Hunger is familiar to many farmers like Stella Njovu, who lives in the Copperbelt region of Zambia, a country that ranks fifth in severity on the Global Hunger Index. Together with her husband Kenneth, Stella farms 4 hectares of land near Mpongwe and struggles to support their eight children. For several years, she grew maize and groundnuts, but lacked a reliable market for these crops. A new initiative implemented by TechnoServe and two agribusinesses in the region introduced Stella to a new and more profitable crop: soy.
For Stella Njovu, a reliable market for her crops can make the difference between putting food on her family’s table or seeing her kids go hungry.Stella received training on soy cultivation along with a loan to buy enough seed for 1 hectare from NWK, an agribusiness focused on cotton and soy. NWK had a ready market for the soy from Goldenlay, a Zambian egg producer and distributor. TechnoServe had developed a scheme linking farmers to the Goldenlay market through NWK with support from the Technical Assistance Facility (TAF), an initiative providing business support to the portfolio companies of the African Agriculture Fund (AAF).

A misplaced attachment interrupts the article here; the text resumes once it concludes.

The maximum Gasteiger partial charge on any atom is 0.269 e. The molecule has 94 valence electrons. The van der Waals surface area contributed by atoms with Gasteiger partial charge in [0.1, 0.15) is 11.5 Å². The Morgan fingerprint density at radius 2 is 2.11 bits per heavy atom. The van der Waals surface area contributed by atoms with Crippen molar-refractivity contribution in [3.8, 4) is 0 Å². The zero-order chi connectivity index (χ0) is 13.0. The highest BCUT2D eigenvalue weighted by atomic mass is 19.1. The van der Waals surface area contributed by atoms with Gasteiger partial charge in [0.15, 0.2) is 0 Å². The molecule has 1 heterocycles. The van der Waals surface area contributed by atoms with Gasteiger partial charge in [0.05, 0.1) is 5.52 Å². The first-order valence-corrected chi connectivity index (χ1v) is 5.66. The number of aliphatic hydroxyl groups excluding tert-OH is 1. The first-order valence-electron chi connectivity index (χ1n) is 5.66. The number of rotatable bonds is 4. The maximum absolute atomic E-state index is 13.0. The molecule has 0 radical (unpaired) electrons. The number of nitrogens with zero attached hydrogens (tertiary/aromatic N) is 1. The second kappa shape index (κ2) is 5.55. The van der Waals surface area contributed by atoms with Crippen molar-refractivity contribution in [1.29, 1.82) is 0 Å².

When paired with investment, technical assistance – in the form of consulting expertise on core business operations or new sourcing or sales models – is a powerful tool to achieve inclusive business growth. As the implementer of TAF between 2011 and 2018, TechnoServe’s role was to work with companies in the AAF portfolio, including Goldenlay, to pilot projects that had the potential to positively impact smallholder farmers at scale. AAF is a private equity fund that sought to address food security challenges in Africa by investing $246 million in agriculture and food processing.